APA (Old Order Amish; Eastern Pennsylvania)
MEN (General Swiss-German Mennonite)

Inheritance: autosomal recessive
autosomal dominant
x-linked
Genes: GJB2

Neurosensory non-syndromic recessive deafness I
NSRD1

Hearing loss
Neurosensory deafness

Deafness, Non-Syndromic Recessive

Clinical Characteristics

General description (for patients):

There are many types and causes of deafness but this one is hereditary and involves the neural pathways.  Onset is evident early with some hearing deficit present at birth and is progressive throughout childhood. There are at least two types in plain people in Eastern Pennsylvania, one among Mennonites and another among Amish. High-pitched sounds are lost first, followed by low-pitched ones.

Medical description:  

Many types of hereditary hearing loss have been reported and studied.  Even among the type described here, non-syndromic, neurosensory and recessively inherited, there are several types.  This one is congenital and mild at birth but hearing loss is progressive in childhood.  Early enrollment in deaf education programs is beneficial for neuromotor development even though there is no evidence that other systems are involved.  At least two forms exist among plain people in Eastern Pennsylvania.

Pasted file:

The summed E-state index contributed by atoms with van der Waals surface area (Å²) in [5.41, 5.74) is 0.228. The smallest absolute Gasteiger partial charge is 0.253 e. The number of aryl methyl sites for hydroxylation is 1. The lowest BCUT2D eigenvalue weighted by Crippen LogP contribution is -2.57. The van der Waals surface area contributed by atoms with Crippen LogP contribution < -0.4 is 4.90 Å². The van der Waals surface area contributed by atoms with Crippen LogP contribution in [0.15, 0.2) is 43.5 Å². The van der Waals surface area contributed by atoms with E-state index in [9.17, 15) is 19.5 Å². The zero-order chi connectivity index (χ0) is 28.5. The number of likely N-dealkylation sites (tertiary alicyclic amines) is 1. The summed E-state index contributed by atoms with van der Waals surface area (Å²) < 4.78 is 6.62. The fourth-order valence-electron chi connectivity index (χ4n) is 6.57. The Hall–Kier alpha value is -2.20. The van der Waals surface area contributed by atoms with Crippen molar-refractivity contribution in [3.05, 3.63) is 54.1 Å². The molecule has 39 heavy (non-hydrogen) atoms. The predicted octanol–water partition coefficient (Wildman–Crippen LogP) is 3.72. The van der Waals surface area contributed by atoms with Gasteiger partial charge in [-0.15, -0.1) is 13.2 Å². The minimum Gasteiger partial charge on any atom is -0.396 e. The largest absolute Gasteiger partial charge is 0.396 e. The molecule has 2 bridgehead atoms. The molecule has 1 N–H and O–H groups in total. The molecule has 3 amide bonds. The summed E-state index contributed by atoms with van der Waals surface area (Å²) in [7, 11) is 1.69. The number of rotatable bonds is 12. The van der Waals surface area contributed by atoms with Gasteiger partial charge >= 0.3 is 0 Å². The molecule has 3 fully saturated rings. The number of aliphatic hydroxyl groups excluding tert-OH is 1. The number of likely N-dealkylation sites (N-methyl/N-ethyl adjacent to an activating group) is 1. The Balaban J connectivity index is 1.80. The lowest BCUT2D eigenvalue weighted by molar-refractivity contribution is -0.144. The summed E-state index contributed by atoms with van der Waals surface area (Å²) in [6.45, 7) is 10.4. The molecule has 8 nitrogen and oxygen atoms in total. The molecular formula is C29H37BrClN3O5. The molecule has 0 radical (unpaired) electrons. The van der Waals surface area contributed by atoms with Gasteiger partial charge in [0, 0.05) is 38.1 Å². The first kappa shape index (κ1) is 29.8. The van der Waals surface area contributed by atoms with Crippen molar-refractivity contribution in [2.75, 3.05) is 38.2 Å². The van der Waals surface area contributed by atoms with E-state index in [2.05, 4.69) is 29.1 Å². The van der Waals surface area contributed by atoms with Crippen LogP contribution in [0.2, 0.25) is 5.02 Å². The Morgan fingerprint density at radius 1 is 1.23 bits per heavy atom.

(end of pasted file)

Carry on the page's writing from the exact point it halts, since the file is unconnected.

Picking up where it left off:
Genetics:

About half of deafness cases are due to genetic mutations of which there are more than 50.  Of these, 60-70% are non-syndromal, caused by isolated mutations.  The remainder are due to syndromal mutations that also cause defects in other organs and systems.  Non-syndromic mutations may be inherited in autosomal recessive, autosomal dominant and X-linked patterns secondary to mutations in at least 70 mapped genes.  More than 20 of these have been identified and characterized.  Among the Amish and Mennonites of Eastern Pennsylvania there are at least two recessive forms of early-onset neurosensory hearing loss as evidenced by the fact that a deaf Amish individual married a deaf Mennonite and they had hearing offspring.
The mutated locus for at least one of these types in Pennsylvania is on chromosome 13 (13q11-q12) in a gene known as GJB2, where a deletion (35delG) has been found.  This deletion accounts for the majority of mutations in this gene encoding connexin-26 (CX26) which are responsible for at least 50% of non-syndromal recessive deafness throughout the world.

Treatment:

None known.

Prognosis:

Permanent hearing loss only.

Ancillary treatments and support:

Special education in school for the deaf.

Specialists and specialty centers:

Otolaryngologist.

References:

Mengel, M.C., Konigsmark, B.W., Berlin, C.I., and McKusick, V.A.:  Recessive early-onset neural deafness.  Acta Otolaryngol. 64: 313-326, 1967.  PubMed ID: 6077778

Petersen, M.B., and Willems, P.J.:  Non-syndromic, autosomal-recessive deafness.  Clin. Genet. 69: 371-392, 2006.  PubMed ID:16650073

Mengel, M.C., Konigsmark, B.W., and McKusick, V.A.:  Two types of congenital recessive deafness. In: Medical Genetic Studies of the Amish.  Johns Hopkins Press, Baltimore, MD. Pp. 138-142, 1978. (See also Eye, Ear, Nose, Throat Monthly 48: 301-305. 1969. PubMed ID: 5779514).

Tekin, M., Amos, K.S. and Pandya A.:   Advances in hereditary deafness.  Lancet 358: 1082-1090, 2001. PubMed ID: 11589958